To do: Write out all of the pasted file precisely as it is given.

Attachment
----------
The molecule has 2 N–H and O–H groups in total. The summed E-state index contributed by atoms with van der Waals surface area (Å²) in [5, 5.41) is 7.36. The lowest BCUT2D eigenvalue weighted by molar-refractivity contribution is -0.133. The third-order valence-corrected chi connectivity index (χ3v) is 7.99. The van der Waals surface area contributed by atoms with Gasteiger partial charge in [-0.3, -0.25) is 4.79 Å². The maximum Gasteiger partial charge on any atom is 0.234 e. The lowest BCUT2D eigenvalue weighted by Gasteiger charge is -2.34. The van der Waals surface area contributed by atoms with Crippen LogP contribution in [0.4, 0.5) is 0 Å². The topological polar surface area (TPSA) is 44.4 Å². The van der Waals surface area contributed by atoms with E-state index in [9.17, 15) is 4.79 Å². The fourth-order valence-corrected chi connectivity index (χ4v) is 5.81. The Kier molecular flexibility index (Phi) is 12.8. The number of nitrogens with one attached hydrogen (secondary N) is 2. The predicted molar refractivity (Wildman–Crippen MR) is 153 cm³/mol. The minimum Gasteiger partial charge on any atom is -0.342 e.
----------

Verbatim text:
The molecule has 2 N–H and O–H groups in total. The summed E-state index contributed by atoms with van der Waals surface area (Å²) in [5, 5.41) is 7.36. The lowest BCUT2D eigenvalue weighted by molar-refractivity contribution is -0.133. The third-order valence-corrected chi connectivity index (χ3v) is 7.99. The van der Waals surface area contributed by atoms with Gasteiger partial charge in [-0.3, -0.25) is 4.79 Å². The maximum Gasteiger partial charge on any atom is 0.234 e. The lowest BCUT2D eigenvalue weighted by Gasteiger charge is -2.34. The van der Waals surface area contributed by atoms with Crippen LogP contribution in [0.4, 0.5) is 0 Å². The topological polar surface area (TPSA) is 44.4 Å². The van der Waals surface area contributed by atoms with E-state index in [9.17, 15) is 4.79 Å². The fourth-order valence-corrected chi connectivity index (χ4v) is 5.81. The Kier molecular flexibility index (Phi) is 12.8. The number of nitrogens with one attached hydrogen (secondary N) is 2. The predicted molar refractivity (Wildman–Crippen MR) is 153 cm³/mol. The minimum Gasteiger partial charge on any atom is -0.342 e.